BP America President and Chairman Bob Malone assured the Alaska Support Industry Alliance’s Jan. 19 Meet Alaska conference of BP’s commitment to Alaska, including heightened maintenance of existing oil facilities, the development of new petroleum resources and a continuing intent to participate in the construction of a natural gas pipeline from the North Slope.
“BP’s ready to go,” Malone said of the pipeline project, while expressing regret that the project had not moved forward in 2006.
“With each discussion about the North Slope gas resources we come closer to a plan that’s going to work for all parties,” Malone said. “The economic interests of the state are aligned with our interests. … We both want something that generates the most revenue possible. … That’s why it’s in our mutual interest to develop this line at lowest cost, most efficiently and with the most reliable system that we can possibly build.”
North Slope gas needs to compete successfully in an increasingly tough gas market, Malone said. He also commented on the enormous challenges inherent in the pipeline project, with an estimated cost of $25 billion and the use of between 5 million and 6 million tons of high-strength steel.
“The new (North Slope) gas treatment plant alone … would be the largest gas treatment plant in the world,” Malone said.
BP here to stayMalone sought to dispel the latest rumor that BP was about to leave Alaska, saying that ever since BP arrived in the state and drilled its first well rumors have circulated about BP’s lack of commitment to the state.
“Our 50-year future in Alaska means we’re here to stay,” Malone said. “We have a very, very focused program of investments in the United States and we have a very focused program of investments here in Alaska. … Alaska is offering us one of the greatest opportunities and the greatest stability for investment anywhere in the world. … Alaska is the second largest known resource base in BP’s business, second only to Russia.”
Malone said that BP has already made a huge investment in the North Slope, the trans-Alaska pipeline and double-hulled oil tankers. Three decades after startup Prudhoe Bay remains the largest oil field in North America and one of the largest fields ever discovered; BP continues to pursue new ways to produce light oil from the field.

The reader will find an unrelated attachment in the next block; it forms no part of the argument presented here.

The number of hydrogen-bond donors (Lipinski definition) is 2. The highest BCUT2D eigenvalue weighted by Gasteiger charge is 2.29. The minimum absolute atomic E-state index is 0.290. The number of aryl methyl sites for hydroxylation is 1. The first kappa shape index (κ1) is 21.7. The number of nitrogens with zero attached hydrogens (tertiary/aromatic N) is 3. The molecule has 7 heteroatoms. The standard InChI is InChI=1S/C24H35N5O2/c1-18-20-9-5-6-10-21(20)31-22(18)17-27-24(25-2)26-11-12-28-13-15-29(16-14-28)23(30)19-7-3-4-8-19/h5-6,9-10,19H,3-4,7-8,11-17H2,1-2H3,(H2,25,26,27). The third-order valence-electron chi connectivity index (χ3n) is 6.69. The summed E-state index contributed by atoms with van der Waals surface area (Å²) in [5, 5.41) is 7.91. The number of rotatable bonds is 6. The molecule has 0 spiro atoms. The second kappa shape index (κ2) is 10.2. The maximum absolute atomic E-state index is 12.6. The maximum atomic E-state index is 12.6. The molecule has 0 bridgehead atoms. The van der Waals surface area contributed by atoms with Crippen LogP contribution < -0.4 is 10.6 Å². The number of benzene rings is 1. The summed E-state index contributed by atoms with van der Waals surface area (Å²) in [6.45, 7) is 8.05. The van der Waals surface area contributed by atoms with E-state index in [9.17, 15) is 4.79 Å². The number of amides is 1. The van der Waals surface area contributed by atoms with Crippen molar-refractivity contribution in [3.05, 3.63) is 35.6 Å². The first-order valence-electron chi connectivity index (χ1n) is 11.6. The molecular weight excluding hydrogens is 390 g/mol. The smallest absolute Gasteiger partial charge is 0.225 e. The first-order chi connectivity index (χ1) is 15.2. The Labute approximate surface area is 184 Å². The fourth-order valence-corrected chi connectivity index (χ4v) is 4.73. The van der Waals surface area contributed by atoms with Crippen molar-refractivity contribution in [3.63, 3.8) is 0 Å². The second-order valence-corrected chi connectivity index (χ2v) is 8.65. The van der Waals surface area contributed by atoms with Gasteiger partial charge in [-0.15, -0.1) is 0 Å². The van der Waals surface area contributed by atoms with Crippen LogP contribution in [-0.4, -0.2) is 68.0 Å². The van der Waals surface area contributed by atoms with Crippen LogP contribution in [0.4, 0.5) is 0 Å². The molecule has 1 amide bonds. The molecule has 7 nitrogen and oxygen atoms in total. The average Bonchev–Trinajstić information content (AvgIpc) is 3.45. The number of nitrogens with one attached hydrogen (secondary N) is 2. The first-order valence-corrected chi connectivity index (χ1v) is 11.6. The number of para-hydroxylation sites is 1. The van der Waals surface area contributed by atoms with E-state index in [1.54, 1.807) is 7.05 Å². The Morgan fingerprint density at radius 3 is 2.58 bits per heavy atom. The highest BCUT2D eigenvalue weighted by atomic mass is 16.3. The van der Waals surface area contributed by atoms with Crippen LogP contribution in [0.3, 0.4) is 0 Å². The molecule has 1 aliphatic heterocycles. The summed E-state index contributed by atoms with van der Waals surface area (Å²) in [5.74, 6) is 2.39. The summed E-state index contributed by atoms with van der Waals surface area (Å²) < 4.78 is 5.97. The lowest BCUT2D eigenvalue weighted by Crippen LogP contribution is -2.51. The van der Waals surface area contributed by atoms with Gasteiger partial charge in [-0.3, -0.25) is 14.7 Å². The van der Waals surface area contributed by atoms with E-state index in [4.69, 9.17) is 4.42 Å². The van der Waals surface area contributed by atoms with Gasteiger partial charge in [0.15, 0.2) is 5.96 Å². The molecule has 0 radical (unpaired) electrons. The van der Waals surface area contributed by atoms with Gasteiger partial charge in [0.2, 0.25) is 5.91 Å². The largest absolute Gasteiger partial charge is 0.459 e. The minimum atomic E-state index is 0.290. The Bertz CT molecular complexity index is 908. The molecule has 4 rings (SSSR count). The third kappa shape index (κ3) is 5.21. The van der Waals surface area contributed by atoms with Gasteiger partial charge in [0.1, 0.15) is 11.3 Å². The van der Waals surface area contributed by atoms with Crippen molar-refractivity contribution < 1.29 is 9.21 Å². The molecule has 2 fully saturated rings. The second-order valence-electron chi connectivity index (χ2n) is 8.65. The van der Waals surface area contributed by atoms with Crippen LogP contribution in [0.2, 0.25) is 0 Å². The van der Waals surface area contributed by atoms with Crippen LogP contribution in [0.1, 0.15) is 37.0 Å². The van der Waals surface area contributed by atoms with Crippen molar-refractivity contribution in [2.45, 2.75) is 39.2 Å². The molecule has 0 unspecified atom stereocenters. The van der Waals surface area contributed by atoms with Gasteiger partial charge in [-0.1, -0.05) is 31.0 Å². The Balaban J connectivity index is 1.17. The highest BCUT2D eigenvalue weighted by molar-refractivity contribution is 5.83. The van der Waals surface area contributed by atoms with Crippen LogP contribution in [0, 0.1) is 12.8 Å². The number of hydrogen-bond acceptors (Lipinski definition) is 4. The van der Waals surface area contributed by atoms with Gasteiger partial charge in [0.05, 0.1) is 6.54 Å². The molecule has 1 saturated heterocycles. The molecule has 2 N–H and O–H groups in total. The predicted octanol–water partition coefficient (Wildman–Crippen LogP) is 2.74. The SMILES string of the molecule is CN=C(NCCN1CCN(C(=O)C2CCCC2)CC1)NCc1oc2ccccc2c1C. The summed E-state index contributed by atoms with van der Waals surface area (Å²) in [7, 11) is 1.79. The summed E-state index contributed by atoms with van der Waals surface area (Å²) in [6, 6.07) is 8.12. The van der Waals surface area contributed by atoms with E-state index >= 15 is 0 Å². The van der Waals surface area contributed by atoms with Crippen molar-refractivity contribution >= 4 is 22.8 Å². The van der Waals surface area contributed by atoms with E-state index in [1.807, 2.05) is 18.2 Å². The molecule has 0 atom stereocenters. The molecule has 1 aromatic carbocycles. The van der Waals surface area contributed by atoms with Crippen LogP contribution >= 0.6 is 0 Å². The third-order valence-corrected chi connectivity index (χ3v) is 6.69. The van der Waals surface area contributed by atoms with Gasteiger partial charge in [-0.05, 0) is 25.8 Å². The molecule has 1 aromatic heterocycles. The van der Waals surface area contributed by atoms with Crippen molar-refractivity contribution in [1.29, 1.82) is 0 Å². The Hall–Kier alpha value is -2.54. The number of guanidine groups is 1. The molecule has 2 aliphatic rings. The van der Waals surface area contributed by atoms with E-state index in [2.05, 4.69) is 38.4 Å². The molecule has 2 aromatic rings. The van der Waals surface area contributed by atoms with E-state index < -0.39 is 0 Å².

In addition to Prudhoe Bay, BP is advancing the Beaufort Sea Liberty project.
“The project is awaiting final approval and a dedicated team is continuing to move it forward,” Malone said.
Liberty will involve directional drilling to a reservoir as far as 8 miles from the surface drill site, thus enabling the development of offshore oil and gas resources from onshore locations.
“This will open up entirely new opportunities on the Slope,” Malone said.
Heavy oilBP’s future in Alaska also includes the state’s untapped heavy oil resources.
“Current estimates are that there are 20 billion barrels of (heavy oil) resource, which is roughly the size of Prudhoe Bay,” Malone said.
The challenge is to find ways of developing this heavy oil in the arctic environment — BP is bringing its global expertise to bear on resolving the issues of heavy oil production, Malone said.
“We plan to drill a test well and install some facilities this year to begin looking at how to get … that heavy oil,” he said.
Integrity of facilitiesMalone emphasized that, following BP’s problems over the past year at Prudhoe Bay, the company is focused on ensuring the integrity of the existing North Slope facilities.
“Our existing business is still the foundation,” Malone said. “With our partners we’re in the midst of a renewal effort to ensure the integrity of our core business here in Alaska. In Prudhoe Bay major maintenance will increase to $185 million in 2007, a nearly fourfold increase from 2004.”
And that is just part of BP’s commitment to learn from past mistakes, he said.
“You will see BP’s actions, not its words, as we move forward proudly, but understanding that we recognize the mistakes that have been made — we’re learning from them,” Malone said.